25. P. Z. Anastasiadis, M. Yanagisawa, L. A. Marlow, J. A. Copland, E. A. Perez, and P. Z. Anastasiadis, “p120 catenin induces opposing effects on tumor cell growth depending on E-cadherin expression,” Journal of Cell Biology, vol. 183, no. 4, pp. 737–749, 2008. View at Publisher · View at Google Scholar · View at Scopus
  26. T. A. Tucker, K. Varga, Z. Bebok et al., “Transient transfection of polarized epithelial monolayers with CFTR and reporter genes using efficacious lipids,” American Journal of Physiology, Cell Physiology, vol. 284, no. 3, pp. C791–C804, 2003. View at Google Scholar · View at Scopus
  27. Y. Wang, M. Wang, F. Wang et al., “IQGAP1 promotes cell proliferation and is involved in a phosphorylation-dependent manner in wound closure of bronchial epithelial cells,” International Journal of Molecular Medicine, vol. 22, no. 1, pp. 79–87, 2008. View at Google Scholar · View at Scopus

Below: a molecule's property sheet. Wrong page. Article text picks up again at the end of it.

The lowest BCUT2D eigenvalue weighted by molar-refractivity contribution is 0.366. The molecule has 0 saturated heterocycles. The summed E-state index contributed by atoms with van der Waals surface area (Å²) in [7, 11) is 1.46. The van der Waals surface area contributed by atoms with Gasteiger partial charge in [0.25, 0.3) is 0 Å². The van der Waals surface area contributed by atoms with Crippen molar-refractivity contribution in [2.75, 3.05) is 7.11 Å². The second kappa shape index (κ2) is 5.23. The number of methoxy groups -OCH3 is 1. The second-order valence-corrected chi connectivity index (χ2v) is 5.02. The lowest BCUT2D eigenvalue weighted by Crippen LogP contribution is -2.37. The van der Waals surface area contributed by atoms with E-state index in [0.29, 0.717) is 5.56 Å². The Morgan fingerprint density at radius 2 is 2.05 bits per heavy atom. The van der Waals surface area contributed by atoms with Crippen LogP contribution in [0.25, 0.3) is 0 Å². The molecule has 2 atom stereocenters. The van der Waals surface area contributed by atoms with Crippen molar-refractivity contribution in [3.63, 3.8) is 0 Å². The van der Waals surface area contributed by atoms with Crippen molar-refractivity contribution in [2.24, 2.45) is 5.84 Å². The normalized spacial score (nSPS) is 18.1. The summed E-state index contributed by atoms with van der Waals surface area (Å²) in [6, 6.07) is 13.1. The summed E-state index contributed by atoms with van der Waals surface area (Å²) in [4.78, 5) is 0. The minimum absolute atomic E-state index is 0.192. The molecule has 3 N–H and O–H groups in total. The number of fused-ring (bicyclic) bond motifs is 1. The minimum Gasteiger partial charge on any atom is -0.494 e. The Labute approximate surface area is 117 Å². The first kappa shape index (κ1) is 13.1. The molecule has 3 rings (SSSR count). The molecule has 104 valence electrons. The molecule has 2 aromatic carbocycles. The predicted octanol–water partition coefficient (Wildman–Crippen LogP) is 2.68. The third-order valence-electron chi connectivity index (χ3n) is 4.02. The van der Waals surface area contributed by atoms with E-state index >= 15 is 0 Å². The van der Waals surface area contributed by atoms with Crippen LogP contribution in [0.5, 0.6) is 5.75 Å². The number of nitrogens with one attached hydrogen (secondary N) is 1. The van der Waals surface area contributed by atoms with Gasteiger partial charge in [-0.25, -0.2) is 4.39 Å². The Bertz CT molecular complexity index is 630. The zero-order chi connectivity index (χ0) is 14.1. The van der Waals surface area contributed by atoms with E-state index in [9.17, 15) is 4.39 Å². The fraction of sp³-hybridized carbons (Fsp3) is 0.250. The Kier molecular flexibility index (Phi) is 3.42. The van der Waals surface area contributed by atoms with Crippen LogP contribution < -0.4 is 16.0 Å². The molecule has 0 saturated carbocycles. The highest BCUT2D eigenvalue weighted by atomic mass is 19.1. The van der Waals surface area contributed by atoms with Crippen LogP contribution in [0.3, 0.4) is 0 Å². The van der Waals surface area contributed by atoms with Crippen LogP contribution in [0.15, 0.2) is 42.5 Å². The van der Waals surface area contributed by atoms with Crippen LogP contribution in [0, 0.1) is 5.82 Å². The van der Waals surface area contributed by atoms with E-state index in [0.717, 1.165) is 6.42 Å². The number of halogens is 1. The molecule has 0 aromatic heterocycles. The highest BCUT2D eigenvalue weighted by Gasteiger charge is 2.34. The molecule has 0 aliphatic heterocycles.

28. Y.-L. Wang, A. B. Malik, Y. Sun et al., “Innate immune function of the adherens junction protein p120-catenin in endothelial response to endotoxin,” Journal of Immunology, vol. 186, no. 5, pp. 3180–3187, 2011. View at Publisher · View at Google Scholar · View at Scopus
  29. I. M. Verma, J. K. Stevenson, E. M. Schwarz, D. Van Antwerp, and S. Miyamoto, “Rel/NF-κB/IκB family: intimate tales of association and dissociation,” Genes and Development, vol. 9, no. 22, pp. 2723–2735, 1995. View at Google Scholar · View at Scopus
  30. X. Xie, J. Peng, X. Chang et al., “Activation of RhoA/ROCK regulates NF-κB signaling pathway in experimental diabetic nephropathy,” Molecular and Cellular Endocrinology, vol. 369, no. 1-2, pp. 86–97, 2013. View at Publisher · View at Google Scholar · View at Scopus